Scroll down in the following link and take a look at the pictures:

    http://cluesforum.info/viewtopic.php?f=25&t=764&start=45

  13. Like to add that also the left wing aileron seperated with Flight 1549 and the right wing engine shows damage to its cowlings with big pieces missing that clearly remind me of the chunks of engine cowling found from MH370.

    The pattern is quite obvious to me. The fast majority of pieces found till now from MH370 and their kind of damage are just like the pieces and their damage affected during the 1549 ditch.

    Only the conclusive proof is still missing.

  14. An excellent article Jeff.

    Two things that have always struck me about the flaperon:
    – No other debris was found in a similar time period and place.
    – The speed with which the French acted to transport it to Paris.

    Was it planted?
    More outrageous: were the French expecting it?

  15. @Ge Rijn

    Agree completely with substantial damage to the trailing edges in flight 1549. In fact more so than 9M-MRO. At about 1:49 in this video;

    https://www.youtube.com/watch?v=tNpGWlUzGXQ

    Though I believe with the Hudson ditch flaps were deployed and the ATSB has stated that the outer flap of 9M-MRO was retracted “on impact”. I cannot see any lateral damage to the hinges as described by @HB.

    The other unusual thing about the flaperon story was the early and honest call regarding its origin by the MAG. This compares with other pronouncements such as the suggested South China Sea and Cambodia crash sites as well as the infamous Lido graphic.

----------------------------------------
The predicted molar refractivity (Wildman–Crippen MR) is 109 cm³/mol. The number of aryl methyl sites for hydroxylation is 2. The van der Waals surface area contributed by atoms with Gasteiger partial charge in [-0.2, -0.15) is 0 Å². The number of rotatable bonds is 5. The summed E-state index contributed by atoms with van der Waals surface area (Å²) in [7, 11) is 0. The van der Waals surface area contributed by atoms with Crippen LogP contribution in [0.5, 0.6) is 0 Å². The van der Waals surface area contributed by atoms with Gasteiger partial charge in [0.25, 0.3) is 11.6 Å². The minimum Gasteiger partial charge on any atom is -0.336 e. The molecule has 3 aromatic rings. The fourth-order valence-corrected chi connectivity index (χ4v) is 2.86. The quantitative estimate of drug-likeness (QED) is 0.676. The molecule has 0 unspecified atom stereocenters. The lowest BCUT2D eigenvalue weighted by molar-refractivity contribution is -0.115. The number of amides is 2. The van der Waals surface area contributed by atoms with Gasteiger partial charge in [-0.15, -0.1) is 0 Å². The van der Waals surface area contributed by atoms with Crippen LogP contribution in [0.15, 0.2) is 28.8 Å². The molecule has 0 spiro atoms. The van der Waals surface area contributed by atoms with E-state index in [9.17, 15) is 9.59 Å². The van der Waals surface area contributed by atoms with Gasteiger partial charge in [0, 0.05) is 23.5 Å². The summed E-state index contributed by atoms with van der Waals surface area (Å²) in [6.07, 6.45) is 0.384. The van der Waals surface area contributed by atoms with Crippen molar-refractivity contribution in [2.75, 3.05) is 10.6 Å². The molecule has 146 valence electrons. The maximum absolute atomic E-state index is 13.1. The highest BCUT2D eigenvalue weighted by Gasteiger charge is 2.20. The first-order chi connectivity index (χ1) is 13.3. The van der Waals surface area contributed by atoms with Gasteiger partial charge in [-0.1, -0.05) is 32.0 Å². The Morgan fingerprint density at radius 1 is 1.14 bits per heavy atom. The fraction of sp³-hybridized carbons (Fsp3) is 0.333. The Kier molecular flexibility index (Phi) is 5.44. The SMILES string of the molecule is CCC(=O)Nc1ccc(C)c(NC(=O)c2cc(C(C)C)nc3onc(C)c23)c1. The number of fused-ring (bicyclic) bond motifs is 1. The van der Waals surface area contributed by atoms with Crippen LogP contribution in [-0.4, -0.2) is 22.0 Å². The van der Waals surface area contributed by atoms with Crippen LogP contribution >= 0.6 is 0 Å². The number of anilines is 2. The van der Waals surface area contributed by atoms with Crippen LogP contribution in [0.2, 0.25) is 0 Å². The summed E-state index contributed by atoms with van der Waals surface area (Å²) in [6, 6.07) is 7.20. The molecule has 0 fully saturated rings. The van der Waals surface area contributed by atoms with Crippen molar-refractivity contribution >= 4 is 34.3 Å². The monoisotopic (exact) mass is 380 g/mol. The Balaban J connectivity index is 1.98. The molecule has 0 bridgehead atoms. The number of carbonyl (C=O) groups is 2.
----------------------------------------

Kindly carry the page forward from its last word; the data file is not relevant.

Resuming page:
16. @Simon, Thank you! Having read some of the internal reports prepared by French investigators, I think they’re as baffled by the flaperon as the rest of us. It’s worth noting that they explicitly noted the inconsistency between the barnacle distribution and the observed flotation behavior, and so generated drift scenarios based on each case separately since they are incompatible.

  17. @David

    On your comment; “Under just RAT the left flaperon would have been up 10 deg, from neutral the right in neutral, the flaperon cove (flap airflow entry) doors closed, so water in quantity would have to break through. It may be that the flaperons forced them off on separating?

    I don’t think so.
    Item 15 shows on both sides it was ripped off from its attachment rails ripping the fasteners through the skin leaving them at the attachement rails which then must have stayed in place.
    If the flaperon pushed this fixed panel out when in retracted/neutral position the flaperon would also have pushed those attachment rails up and probably broke them together with the panel leaving pieces of attachement rail attached to the panel.
    This obviously did not happen.

    Also the flaperon upperskin shows no signs of those attachment rails which imo would have left damage or inprints in the upperskin at the places where the flaperon would have pushed against those rails and panels.
    You can clearly see the edge where the seals of those panels mark the edge of the area of the flaperon which would have been covered by the fixed panels when retracted.
    There is some damage in the upperskin but not in the areas where those rails would overlap the flaperons leading edge when retracted.

    Imo this can mean two more likely scenarios;
    Or the flaperon was not retracted and the cove door open with water pushing through the gape.